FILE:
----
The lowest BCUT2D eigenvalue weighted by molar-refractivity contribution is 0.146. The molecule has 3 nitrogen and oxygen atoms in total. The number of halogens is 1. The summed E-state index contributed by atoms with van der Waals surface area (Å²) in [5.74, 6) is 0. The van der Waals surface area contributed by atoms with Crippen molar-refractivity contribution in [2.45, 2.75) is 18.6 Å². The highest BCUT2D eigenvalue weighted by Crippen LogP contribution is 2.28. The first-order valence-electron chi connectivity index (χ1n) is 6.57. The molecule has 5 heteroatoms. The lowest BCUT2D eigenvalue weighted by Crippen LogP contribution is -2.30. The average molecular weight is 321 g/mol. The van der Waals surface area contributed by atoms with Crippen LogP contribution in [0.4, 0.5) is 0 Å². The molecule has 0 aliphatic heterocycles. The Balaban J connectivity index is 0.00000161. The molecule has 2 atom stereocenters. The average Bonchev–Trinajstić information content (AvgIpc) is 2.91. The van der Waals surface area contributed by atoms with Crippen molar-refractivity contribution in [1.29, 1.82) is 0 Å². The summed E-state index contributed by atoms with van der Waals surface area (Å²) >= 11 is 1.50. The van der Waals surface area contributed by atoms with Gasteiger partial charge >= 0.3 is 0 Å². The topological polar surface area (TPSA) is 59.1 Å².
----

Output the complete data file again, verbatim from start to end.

The lowest BCUT2D eigenvalue weighted by molar-refractivity contribution is 0.146. The molecule has 3 nitrogen and oxygen atoms in total. The number of halogens is 1. The summed E-state index contributed by atoms with van der Waals surface area (Å²) in [5.74, 6) is 0. The van der Waals surface area contributed by atoms with Crippen molar-refractivity contribution in [2.45, 2.75) is 18.6 Å². The highest BCUT2D eigenvalue weighted by Crippen LogP contribution is 2.28. The first-order valence-electron chi connectivity index (χ1n) is 6.57. The molecule has 5 heteroatoms. The lowest BCUT2D eigenvalue weighted by Crippen LogP contribution is -2.30. The average molecular weight is 321 g/mol. The van der Waals surface area contributed by atoms with Crippen LogP contribution in [0.4, 0.5) is 0 Å². The molecule has 0 aliphatic heterocycles. The Balaban J connectivity index is 0.00000161. The molecule has 2 atom stereocenters. The average Bonchev–Trinajstić information content (AvgIpc) is 2.91. The van der Waals surface area contributed by atoms with Crippen molar-refractivity contribution in [1.29, 1.82) is 0 Å². The summed E-state index contributed by atoms with van der Waals surface area (Å²) >= 11 is 1.50. The van der Waals surface area contributed by atoms with Gasteiger partial charge >= 0.3 is 0 Å². The topological polar surface area (TPSA) is 59.1 Å².